- Simple Random Sampling and Sampling Distribution
- Sampling Error
- Stratified Random Sampling
- Time Series and Cross Sectional Data
- Central Limit Theorem
- Standard Error of the Sample Mean
- Parameter Estimation
- Point Estimates
- Confidence Interval Estimates
- Confidence Interval for a Population mean, with a known Population Variance
- Confidence Interval for a Population mean, with an Unknown Population Variance
- Confidence Interval for a Population Mean, when the Distribution is Non-normal
- Student’s t Distribution
- How to Read Student’s t Table
- Biases in Sampling

# Student’s t Distribution

Student’s t distribution, or simply called t-distribution, is a form of continuous probability distributions which is formed when we are trying to estimate the mean of a population that is normally distributed, but we have a small sample size and we don’t know the population standard deviation. When we say that the sample size is small, we mean a sample size of less than 30.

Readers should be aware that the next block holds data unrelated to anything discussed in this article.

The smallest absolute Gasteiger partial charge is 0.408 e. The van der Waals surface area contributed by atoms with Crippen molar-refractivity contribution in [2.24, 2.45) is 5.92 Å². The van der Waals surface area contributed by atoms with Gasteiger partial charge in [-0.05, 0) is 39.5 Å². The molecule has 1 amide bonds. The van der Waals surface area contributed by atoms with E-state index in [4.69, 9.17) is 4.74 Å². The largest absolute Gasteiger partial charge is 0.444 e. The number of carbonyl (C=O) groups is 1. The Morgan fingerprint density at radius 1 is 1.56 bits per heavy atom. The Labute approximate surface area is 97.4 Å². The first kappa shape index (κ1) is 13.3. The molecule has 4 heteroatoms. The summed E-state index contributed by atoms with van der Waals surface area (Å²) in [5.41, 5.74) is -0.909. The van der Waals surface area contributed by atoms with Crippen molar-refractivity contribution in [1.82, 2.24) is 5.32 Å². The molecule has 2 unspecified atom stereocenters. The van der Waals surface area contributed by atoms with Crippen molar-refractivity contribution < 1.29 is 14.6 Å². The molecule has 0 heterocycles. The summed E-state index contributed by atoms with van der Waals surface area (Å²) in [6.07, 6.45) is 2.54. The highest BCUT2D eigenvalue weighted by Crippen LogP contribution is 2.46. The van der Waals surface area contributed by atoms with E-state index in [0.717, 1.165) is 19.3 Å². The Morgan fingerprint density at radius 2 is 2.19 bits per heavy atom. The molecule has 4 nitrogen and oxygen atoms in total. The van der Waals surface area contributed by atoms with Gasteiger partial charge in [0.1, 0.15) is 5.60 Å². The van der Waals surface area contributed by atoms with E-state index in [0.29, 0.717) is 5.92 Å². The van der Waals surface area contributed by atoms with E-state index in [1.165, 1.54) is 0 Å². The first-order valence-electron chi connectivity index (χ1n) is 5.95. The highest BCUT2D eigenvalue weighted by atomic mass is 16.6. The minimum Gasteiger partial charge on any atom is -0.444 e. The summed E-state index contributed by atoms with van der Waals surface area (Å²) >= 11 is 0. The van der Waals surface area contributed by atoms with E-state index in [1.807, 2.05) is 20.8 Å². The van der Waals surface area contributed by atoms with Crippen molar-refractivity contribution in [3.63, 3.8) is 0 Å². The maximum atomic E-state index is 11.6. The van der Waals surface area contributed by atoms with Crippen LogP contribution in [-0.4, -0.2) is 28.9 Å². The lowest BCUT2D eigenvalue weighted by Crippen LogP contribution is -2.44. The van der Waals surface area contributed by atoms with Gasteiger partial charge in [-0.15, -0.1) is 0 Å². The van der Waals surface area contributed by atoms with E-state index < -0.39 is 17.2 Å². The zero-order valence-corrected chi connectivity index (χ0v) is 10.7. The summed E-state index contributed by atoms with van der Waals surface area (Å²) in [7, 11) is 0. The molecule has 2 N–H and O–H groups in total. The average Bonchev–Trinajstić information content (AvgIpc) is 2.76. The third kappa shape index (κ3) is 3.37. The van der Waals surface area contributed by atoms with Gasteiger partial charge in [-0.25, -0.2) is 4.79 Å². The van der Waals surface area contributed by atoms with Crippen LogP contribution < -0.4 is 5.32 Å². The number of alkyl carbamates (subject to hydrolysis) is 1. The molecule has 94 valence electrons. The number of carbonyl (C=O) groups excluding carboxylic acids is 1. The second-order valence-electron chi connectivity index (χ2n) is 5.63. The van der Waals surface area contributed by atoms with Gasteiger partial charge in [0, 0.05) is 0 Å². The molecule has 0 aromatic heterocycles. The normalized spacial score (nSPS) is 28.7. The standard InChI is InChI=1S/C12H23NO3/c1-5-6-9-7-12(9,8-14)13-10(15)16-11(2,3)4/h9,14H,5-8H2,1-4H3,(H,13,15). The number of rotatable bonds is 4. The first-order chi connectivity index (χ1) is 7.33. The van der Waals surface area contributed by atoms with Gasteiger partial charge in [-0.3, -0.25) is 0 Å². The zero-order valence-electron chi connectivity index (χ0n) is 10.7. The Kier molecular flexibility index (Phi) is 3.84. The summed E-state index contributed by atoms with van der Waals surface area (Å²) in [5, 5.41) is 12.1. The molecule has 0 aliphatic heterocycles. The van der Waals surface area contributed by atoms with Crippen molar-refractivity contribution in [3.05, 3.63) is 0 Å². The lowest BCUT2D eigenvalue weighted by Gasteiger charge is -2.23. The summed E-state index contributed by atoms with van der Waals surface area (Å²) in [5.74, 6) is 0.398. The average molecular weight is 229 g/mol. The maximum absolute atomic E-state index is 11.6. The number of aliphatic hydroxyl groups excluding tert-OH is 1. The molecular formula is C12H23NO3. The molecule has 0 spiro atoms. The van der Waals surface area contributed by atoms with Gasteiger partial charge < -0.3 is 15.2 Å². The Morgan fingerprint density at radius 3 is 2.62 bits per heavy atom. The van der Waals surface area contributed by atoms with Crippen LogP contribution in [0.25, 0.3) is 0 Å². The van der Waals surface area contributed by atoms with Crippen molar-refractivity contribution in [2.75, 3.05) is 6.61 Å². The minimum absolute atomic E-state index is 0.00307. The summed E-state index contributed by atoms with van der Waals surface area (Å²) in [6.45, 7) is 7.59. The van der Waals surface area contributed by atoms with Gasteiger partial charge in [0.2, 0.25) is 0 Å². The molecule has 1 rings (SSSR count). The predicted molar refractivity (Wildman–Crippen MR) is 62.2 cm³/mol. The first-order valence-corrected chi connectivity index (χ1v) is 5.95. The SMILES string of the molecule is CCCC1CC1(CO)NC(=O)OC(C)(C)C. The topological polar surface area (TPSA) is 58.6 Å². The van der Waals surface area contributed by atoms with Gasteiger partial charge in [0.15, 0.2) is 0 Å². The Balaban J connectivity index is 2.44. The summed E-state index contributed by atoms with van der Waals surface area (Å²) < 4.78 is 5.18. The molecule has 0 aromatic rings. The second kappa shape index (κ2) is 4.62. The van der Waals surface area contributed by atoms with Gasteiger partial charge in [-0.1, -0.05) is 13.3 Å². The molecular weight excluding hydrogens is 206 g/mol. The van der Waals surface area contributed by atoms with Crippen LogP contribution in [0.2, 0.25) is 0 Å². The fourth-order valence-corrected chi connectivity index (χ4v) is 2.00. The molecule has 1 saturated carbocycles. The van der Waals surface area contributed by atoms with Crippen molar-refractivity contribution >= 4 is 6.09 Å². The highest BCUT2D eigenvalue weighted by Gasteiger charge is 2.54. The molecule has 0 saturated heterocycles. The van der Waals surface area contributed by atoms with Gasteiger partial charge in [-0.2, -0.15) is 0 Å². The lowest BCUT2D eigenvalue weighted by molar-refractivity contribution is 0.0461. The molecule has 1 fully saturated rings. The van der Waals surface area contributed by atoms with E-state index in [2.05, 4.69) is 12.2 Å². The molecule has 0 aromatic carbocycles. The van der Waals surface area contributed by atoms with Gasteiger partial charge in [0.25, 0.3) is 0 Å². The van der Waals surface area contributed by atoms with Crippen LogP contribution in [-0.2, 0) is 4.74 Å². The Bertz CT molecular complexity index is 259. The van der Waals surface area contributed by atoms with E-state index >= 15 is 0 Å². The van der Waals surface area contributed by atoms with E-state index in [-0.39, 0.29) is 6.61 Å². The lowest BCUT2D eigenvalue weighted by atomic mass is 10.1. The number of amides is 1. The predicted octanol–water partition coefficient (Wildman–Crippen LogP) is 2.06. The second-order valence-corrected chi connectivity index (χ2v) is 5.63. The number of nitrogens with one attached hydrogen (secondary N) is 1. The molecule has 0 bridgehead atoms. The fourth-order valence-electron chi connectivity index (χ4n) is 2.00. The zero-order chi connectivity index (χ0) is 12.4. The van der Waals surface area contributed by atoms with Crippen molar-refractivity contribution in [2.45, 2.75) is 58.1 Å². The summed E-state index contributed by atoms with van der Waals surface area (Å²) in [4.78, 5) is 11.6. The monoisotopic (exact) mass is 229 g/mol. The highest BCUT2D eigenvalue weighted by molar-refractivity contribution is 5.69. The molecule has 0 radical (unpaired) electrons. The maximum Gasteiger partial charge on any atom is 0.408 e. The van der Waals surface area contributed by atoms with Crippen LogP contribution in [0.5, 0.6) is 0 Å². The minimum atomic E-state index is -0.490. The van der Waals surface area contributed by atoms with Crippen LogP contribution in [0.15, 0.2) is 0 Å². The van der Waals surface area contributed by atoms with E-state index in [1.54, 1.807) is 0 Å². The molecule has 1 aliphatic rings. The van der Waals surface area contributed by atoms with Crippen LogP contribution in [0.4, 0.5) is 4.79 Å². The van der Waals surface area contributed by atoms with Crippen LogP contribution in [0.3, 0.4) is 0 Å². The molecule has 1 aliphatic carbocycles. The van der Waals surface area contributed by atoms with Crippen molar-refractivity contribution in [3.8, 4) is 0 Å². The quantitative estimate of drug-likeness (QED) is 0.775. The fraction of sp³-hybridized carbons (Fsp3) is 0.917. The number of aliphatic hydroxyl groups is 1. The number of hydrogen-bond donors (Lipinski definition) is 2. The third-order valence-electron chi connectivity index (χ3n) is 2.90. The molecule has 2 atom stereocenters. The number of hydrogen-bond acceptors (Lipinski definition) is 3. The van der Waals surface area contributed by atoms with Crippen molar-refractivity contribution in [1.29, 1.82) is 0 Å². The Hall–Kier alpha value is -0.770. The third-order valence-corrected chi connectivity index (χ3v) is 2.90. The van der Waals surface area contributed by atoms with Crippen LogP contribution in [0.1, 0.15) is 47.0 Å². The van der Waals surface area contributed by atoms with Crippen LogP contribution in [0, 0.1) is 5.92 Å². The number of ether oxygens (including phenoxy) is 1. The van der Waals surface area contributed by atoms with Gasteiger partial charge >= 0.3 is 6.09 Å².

Consider a random sample of n observations with mean and standard deviation σ, from a normally distributed population with mean μ. The t-statistic is calculated as follows:

The variable t follows a Student’s t distribution with (n-1) degrees of freedom. Degrees of freedom refer to the number of observations that are free to vary after sample mean has been calculated.

The t-distribution is symmetric and bell-shaped just like a normal distribution. However, it has heavier tails, which means more observations are far from the mean.

The t-distribution has a degree of freedom equal to n-1. The larger the degree of freedom, the closer is the t-distribution to normal distribution (z-statistic).

The following chart depicts t-distribution with varying degrees of freedom (df).

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